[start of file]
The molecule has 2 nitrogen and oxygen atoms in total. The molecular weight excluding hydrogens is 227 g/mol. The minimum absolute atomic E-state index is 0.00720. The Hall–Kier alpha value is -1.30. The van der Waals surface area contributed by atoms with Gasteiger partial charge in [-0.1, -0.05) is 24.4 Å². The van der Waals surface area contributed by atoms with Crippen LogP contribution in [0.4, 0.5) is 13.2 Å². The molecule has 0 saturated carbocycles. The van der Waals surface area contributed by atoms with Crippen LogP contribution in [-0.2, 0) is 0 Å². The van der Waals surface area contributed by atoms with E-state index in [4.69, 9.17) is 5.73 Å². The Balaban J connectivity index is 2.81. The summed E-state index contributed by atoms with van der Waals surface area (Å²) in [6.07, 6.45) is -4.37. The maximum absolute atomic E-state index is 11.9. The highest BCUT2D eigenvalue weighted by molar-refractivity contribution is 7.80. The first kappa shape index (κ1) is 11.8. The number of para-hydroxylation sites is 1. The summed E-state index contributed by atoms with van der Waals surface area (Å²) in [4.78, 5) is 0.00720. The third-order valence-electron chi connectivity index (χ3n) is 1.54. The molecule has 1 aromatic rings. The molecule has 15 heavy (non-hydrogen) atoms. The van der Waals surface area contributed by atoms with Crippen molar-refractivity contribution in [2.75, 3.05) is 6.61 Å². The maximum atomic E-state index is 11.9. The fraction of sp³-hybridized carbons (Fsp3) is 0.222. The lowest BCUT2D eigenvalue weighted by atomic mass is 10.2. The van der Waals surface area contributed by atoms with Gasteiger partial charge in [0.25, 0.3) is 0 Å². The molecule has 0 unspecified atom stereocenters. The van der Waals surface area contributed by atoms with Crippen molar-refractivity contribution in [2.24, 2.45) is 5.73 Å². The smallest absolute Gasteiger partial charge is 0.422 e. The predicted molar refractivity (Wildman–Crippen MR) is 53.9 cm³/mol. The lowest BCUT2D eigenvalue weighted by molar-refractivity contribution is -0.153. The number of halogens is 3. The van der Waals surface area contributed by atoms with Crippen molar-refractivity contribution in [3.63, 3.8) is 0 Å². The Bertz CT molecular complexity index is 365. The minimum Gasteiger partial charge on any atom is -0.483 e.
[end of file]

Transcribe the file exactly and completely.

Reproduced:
The molecule has 2 nitrogen and oxygen atoms in total. The molecular weight excluding hydrogens is 227 g/mol. The minimum absolute atomic E-state index is 0.00720. The Hall–Kier alpha value is -1.30. The van der Waals surface area contributed by atoms with Gasteiger partial charge in [-0.1, -0.05) is 24.4 Å². The van der Waals surface area contributed by atoms with Crippen LogP contribution in [0.4, 0.5) is 13.2 Å². The molecule has 0 saturated carbocycles. The van der Waals surface area contributed by atoms with Crippen LogP contribution in [-0.2, 0) is 0 Å². The van der Waals surface area contributed by atoms with E-state index in [4.69, 9.17) is 5.73 Å². The Balaban J connectivity index is 2.81. The summed E-state index contributed by atoms with van der Waals surface area (Å²) in [6.07, 6.45) is -4.37. The maximum absolute atomic E-state index is 11.9. The highest BCUT2D eigenvalue weighted by molar-refractivity contribution is 7.80. The first kappa shape index (κ1) is 11.8. The number of para-hydroxylation sites is 1. The summed E-state index contributed by atoms with van der Waals surface area (Å²) in [4.78, 5) is 0.00720. The third-order valence-electron chi connectivity index (χ3n) is 1.54. The molecule has 1 aromatic rings. The molecule has 15 heavy (non-hydrogen) atoms. The van der Waals surface area contributed by atoms with Crippen molar-refractivity contribution in [2.75, 3.05) is 6.61 Å². The maximum atomic E-state index is 11.9. The fraction of sp³-hybridized carbons (Fsp3) is 0.222. The lowest BCUT2D eigenvalue weighted by atomic mass is 10.2. The van der Waals surface area contributed by atoms with Gasteiger partial charge in [0.25, 0.3) is 0 Å². The molecule has 0 unspecified atom stereocenters. The van der Waals surface area contributed by atoms with Crippen molar-refractivity contribution in [2.24, 2.45) is 5.73 Å². The smallest absolute Gasteiger partial charge is 0.422 e. The predicted molar refractivity (Wildman–Crippen MR) is 53.9 cm³/mol. The lowest BCUT2D eigenvalue weighted by molar-refractivity contribution is -0.153. The number of halogens is 3. The van der Waals surface area contributed by atoms with Crippen molar-refractivity contribution in [3.63, 3.8) is 0 Å². The Bertz CT molecular complexity index is 365. The minimum Gasteiger partial charge on any atom is -0.483 e.